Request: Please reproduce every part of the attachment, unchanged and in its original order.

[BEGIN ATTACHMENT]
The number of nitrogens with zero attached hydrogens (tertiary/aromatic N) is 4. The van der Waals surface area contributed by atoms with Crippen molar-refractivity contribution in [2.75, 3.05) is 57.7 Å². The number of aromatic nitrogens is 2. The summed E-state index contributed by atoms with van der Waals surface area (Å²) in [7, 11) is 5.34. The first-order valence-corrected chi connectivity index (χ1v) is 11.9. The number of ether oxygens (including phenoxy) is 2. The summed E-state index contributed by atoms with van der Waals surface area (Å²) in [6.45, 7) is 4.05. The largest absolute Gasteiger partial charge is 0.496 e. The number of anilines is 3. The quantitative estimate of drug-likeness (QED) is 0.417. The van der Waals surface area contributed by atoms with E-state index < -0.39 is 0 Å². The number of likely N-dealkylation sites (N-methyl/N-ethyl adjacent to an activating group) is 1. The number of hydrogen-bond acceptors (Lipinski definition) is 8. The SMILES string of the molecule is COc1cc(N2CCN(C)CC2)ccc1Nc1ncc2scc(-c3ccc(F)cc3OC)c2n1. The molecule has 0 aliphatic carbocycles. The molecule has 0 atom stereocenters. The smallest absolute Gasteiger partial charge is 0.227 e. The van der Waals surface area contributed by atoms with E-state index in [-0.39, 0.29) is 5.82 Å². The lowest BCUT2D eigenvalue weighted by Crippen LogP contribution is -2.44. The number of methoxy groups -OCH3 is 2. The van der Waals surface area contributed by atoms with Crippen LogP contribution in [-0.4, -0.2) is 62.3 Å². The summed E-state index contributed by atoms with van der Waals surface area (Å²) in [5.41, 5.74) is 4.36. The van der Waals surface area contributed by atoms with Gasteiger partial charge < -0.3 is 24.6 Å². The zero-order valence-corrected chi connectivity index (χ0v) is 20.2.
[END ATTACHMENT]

The number of nitrogens with zero attached hydrogens (tertiary/aromatic N) is 4. The van der Waals surface area contributed by atoms with Crippen molar-refractivity contribution in [2.75, 3.05) is 57.7 Å². The number of aromatic nitrogens is 2. The summed E-state index contributed by atoms with van der Waals surface area (Å²) in [7, 11) is 5.34. The first-order valence-corrected chi connectivity index (χ1v) is 11.9. The number of ether oxygens (including phenoxy) is 2. The summed E-state index contributed by atoms with van der Waals surface area (Å²) in [6.45, 7) is 4.05. The largest absolute Gasteiger partial charge is 0.496 e. The number of anilines is 3. The quantitative estimate of drug-likeness (QED) is 0.417. The van der Waals surface area contributed by atoms with E-state index < -0.39 is 0 Å². The number of likely N-dealkylation sites (N-methyl/N-ethyl adjacent to an activating group) is 1. The number of hydrogen-bond acceptors (Lipinski definition) is 8. The SMILES string of the molecule is COc1cc(N2CCN(C)CC2)ccc1Nc1ncc2scc(-c3ccc(F)cc3OC)c2n1. The molecule has 0 aliphatic carbocycles. The molecule has 0 atom stereocenters. The smallest absolute Gasteiger partial charge is 0.227 e. The van der Waals surface area contributed by atoms with E-state index in [-0.39, 0.29) is 5.82 Å². The lowest BCUT2D eigenvalue weighted by Crippen LogP contribution is -2.44. The number of methoxy groups -OCH3 is 2. The van der Waals surface area contributed by atoms with Crippen LogP contribution in [-0.4, -0.2) is 62.3 Å². The summed E-state index contributed by atoms with van der Waals surface area (Å²) in [5.41, 5.74) is 4.36. The van der Waals surface area contributed by atoms with Gasteiger partial charge < -0.3 is 24.6 Å². The zero-order valence-corrected chi connectivity index (χ0v) is 20.2.